When you are selling your house the news that an offer has been made is music to your ears. However, accepted offers do not always translate to closed deals. The majority of offers made include contingencies, with one of the most common contingencies being a home inspection.
Understanding the ins and outs of a home inspection can help you as the seller get your house to closing.
The majority of homes will have a home inspection before making it to closing, but not every house. If the buyer is obtaining a mortgage the lender will oftentimes require a home inspection before loaning the money. However, if the buyer will be paying cash they have the option of foregoing the inspection.
Another factor that determines if a home inspection will be part of the offer you receive on your house is what the buyer’s plans are for the house. If they plan on tearing the house down they aren’t going to care about the condition of the house.
But, if they are planning on moving in, even if they are purchasing it as a fixer upper, they will most likely want to know what they are getting themselves into.
A home inspector is going to look at everything in the house. It is their responsibility to spot problems and potential problems to educate the buyer about them. They are going to check the roof, plumbing, foundation, electrical, and HVAC systems. Inspectors will inspect every part of your home that they have access to, including basements, crawlspaces, and attics.
If you are concerned about what a home inspection could turn up on your property you might want to have a pre-sale inspection completed. Hire an inspector to come out to your house before there is even a buyer interested. This gives you a head start on any problems that could arise once you have an interested buyer.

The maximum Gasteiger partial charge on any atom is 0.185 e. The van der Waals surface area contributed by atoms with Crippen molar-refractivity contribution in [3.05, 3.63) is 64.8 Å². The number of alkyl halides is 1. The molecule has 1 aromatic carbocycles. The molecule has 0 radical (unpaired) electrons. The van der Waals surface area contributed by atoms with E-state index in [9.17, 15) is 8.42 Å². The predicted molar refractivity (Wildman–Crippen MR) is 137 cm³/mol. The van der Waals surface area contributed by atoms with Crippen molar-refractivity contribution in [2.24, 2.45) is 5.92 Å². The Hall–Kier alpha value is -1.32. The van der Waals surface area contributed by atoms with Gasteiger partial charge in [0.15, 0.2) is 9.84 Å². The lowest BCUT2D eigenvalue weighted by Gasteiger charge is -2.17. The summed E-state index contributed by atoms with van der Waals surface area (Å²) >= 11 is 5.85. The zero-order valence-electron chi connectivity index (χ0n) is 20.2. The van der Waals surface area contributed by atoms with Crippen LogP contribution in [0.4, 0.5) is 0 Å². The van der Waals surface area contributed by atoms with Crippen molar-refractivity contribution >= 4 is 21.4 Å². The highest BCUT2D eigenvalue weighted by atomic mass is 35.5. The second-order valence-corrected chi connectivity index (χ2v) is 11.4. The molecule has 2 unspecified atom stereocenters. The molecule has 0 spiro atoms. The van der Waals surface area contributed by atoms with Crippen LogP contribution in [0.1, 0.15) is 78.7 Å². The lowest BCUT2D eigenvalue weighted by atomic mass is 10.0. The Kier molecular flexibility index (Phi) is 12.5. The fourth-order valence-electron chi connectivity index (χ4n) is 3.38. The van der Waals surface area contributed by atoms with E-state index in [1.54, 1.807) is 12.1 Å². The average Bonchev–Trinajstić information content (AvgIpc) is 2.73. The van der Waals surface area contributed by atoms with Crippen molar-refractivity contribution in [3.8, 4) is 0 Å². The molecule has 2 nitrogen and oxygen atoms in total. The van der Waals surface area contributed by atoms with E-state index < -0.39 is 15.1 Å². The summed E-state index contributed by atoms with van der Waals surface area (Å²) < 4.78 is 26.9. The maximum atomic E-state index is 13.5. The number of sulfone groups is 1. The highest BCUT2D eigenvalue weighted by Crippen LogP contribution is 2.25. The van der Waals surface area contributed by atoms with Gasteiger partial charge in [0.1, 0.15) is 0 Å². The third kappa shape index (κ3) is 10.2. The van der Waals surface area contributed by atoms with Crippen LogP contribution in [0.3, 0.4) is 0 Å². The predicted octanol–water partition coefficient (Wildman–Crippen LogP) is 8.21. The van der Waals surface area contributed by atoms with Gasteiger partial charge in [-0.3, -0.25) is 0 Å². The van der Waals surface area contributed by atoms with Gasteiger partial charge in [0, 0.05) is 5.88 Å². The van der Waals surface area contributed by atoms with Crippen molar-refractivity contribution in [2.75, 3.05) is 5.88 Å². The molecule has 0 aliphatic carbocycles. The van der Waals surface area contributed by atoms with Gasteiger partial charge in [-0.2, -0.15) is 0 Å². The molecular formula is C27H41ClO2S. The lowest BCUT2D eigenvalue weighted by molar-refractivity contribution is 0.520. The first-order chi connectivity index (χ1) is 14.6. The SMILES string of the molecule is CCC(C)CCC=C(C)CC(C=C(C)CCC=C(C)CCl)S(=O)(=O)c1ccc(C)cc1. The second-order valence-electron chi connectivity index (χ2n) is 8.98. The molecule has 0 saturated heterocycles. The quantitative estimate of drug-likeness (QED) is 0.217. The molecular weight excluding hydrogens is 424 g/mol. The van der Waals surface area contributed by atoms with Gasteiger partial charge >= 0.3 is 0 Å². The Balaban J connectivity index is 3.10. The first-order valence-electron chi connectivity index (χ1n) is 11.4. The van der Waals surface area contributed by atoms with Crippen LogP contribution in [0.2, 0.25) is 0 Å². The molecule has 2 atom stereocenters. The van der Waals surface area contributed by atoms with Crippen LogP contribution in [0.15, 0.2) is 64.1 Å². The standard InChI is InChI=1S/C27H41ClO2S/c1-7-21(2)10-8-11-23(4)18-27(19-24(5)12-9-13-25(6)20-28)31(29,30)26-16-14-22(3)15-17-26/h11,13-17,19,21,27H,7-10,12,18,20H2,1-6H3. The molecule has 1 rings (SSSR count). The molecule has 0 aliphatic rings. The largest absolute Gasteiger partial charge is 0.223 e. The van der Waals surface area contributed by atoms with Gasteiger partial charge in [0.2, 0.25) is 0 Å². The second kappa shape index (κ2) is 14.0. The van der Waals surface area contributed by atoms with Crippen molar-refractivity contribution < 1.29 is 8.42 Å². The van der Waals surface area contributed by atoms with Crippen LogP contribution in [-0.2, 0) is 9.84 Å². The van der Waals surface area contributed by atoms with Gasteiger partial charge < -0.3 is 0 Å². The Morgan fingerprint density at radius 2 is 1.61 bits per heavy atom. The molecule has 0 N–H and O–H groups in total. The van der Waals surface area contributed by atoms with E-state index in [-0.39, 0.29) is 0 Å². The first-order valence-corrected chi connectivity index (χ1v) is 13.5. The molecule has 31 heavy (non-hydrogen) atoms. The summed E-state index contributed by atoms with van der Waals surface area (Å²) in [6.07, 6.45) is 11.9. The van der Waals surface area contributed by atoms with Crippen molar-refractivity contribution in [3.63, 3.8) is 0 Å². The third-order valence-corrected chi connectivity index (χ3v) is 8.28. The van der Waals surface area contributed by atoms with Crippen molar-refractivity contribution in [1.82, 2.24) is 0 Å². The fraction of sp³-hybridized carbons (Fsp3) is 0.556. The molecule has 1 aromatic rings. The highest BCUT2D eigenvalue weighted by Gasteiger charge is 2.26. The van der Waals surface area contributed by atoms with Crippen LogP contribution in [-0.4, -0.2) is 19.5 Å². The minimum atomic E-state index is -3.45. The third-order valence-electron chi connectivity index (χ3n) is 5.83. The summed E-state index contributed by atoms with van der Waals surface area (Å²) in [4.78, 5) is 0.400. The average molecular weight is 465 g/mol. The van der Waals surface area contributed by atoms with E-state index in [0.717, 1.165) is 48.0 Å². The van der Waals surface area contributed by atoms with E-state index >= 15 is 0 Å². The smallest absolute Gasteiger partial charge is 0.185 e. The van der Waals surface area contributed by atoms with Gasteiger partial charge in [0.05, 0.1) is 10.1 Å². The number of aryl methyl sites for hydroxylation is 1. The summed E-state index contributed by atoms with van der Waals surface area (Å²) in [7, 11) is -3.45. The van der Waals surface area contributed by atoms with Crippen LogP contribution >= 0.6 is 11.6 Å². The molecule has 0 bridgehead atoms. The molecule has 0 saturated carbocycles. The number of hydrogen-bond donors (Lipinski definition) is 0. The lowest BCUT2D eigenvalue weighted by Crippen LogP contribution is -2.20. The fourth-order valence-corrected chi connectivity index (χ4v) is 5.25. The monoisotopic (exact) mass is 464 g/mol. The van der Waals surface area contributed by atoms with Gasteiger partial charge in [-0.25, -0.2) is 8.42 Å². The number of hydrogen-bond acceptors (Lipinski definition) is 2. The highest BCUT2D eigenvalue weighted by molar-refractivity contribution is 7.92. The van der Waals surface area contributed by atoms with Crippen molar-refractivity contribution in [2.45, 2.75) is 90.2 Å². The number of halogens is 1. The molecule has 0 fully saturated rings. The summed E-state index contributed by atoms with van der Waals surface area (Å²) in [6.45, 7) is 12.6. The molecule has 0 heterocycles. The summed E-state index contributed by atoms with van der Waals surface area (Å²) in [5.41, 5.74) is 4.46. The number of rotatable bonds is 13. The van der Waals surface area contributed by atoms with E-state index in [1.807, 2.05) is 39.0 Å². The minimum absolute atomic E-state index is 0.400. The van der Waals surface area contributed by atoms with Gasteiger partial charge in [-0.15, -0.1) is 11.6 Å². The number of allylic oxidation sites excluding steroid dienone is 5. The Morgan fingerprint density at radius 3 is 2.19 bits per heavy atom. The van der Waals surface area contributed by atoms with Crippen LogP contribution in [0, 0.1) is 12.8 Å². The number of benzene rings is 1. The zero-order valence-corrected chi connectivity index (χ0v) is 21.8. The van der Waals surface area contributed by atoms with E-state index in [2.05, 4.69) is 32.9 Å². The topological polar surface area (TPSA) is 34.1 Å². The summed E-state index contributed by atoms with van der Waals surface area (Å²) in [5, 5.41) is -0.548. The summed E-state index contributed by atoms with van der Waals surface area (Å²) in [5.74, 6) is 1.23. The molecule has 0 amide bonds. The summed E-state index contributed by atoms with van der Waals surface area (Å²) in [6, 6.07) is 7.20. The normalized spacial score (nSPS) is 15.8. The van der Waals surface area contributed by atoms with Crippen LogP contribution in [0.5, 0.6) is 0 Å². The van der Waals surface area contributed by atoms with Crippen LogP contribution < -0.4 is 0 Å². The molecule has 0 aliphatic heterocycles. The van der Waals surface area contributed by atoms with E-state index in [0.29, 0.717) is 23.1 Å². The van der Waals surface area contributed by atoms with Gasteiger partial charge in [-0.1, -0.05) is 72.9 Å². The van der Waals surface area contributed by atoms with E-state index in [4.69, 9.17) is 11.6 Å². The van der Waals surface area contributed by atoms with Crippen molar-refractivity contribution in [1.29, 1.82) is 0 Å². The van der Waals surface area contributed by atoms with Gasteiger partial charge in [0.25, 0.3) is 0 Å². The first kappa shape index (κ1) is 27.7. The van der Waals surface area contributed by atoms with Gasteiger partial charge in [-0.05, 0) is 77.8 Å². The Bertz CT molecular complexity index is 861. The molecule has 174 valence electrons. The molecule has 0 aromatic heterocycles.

Before an inspector comes out to your house make sure to provide them easy access to all areas of your house. Keep doors unlocked and if access to your attic is through a panel on your wall make sure to remove any screws prior to the inspector arriving.
You will also want to gather up any of the paperwork that you have as proof of work that you had completed. It is good to have easy access to this if questions arise.
You do not need to stay at the house while the inspection is being completed. In fact, it is easier for you and the inspector for you to leave the house. Many times the buyers and/or their agent will be on site to ask questions throughout the process.
If the offer was contingent on the inspection and it turns up any problems or concerns your buyer will have a few options. They can proceed with the offer, walk away from the house, or renegotiate the terms of the offer by either lowering their price or asking you to make repairs.
Being prepared with a pre-sale home inspection is the best way to catch problems before they arise. However, all inspectors are different and will spot different things.
If the buyer’s inspection turns up things that you do not agree with you can always offer to pay for a second inspection with an inspector of the buyers choice, but they don’t have to agree.
Be prepared for the inspection and remember that no offer is final until you are handing over the keys.